Upgrades to Add Value to Your DFW Home
By Arden Ward | 11.30.17 | 3:15 pm
Taking on a home improvement project soon? You may want to rethink investing in a new fence and consider a new roof instead. We have identified the home upgrades that will add value to Dallas-Fort Worth homes, as well as the ones that won’t.
There’s a huge difference between what is basic home maintenance and what is a value-adding upgrade. Many Dallas homeowners may not know the difference, and often put money into home projects that they think will yield a big return when they sell, but that’s often not the case.
According to our research, these upgrades will add value to local homes:
- Installing granite, marble, or quartz countertops in place of less durable Formica or tile.
- Replacing a standard composite shingle roof with a tile, slate, or metal roof.
- Replacing a standard plaster pool finish with Pebble-tec or redoing the pool with gunite.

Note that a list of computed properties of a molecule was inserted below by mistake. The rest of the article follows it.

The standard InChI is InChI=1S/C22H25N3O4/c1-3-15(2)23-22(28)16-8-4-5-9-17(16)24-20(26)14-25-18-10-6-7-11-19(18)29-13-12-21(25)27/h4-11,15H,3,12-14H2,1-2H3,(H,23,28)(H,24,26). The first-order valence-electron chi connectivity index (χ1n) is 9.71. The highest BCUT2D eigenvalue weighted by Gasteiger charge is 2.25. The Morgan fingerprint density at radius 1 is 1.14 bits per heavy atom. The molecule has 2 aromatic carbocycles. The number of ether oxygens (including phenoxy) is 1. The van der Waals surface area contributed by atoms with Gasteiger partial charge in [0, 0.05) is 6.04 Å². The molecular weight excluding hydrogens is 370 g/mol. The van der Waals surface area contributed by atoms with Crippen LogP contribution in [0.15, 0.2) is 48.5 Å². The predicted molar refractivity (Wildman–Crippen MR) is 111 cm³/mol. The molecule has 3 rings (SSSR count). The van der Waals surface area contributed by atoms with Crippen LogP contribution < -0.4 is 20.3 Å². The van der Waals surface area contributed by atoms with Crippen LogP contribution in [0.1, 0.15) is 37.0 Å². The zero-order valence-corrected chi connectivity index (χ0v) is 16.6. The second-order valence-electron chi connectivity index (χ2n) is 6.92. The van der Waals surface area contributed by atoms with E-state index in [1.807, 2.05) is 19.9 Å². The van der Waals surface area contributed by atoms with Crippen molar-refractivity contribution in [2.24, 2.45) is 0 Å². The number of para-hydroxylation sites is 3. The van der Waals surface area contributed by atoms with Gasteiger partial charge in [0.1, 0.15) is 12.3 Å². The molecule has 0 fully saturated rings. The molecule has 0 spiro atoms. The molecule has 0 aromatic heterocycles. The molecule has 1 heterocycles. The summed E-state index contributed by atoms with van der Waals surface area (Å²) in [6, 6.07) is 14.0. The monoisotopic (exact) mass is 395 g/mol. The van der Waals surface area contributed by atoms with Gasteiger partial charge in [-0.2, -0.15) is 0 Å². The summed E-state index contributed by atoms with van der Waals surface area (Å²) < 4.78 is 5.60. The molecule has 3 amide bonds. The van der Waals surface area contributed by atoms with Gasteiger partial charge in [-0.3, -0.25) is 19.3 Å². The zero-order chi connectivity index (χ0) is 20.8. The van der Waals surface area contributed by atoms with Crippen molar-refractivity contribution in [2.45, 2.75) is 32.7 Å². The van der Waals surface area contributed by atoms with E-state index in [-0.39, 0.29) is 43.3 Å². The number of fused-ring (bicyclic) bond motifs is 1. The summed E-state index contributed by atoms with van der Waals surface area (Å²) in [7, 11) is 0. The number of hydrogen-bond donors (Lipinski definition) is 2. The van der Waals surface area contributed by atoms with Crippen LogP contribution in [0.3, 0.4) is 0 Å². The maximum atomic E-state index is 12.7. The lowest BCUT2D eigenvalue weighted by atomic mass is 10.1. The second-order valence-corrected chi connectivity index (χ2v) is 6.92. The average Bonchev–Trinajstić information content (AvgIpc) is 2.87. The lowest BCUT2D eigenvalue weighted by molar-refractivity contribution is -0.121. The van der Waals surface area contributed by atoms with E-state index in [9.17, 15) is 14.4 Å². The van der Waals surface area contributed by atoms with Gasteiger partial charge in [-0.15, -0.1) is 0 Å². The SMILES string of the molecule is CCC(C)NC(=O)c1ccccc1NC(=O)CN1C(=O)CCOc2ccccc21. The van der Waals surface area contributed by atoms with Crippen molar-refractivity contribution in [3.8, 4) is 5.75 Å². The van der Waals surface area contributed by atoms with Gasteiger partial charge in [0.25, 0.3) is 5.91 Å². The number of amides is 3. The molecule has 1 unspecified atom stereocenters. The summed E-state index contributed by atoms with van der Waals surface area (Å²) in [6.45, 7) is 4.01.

- Replacing standard appliances with high-end stainless steel appliance brands like Viking, Wolf, and SubZero.
- Adding smart home technology.
- Professional landscaping with a smart, low-maintenance irrigation system.
- Building custom built-ins in key rooms, like the kitchen, master bathroom, and living room.
How much value are we talking? According to industry experts, homes with high-end pool finishes typically yield 20 percent more than homes without. And upgrading to stainless steel appliances (even basic models) can increase ROI by as much as 42 percent.
You may also be surprised to learn that the “basic home maintenance” will not raise the value of your home. Upgrades including replacing the HVAC system, re-piping the plumbing system, replacing an old fence, and replacing the carpet don’t increase value as much as you might think.
Keep in mind that the return will vary by neighborhood and price point.
A neighbor’s property may sell for a great price after renovations and upgrades, and you can typically expect the same. If homes in your neighborhood don’t usually have upgrades, such as granite countertops or high-end appliances, your return on such items might yield lower results, as you’re going above and beyond what the neighborhood calls for.”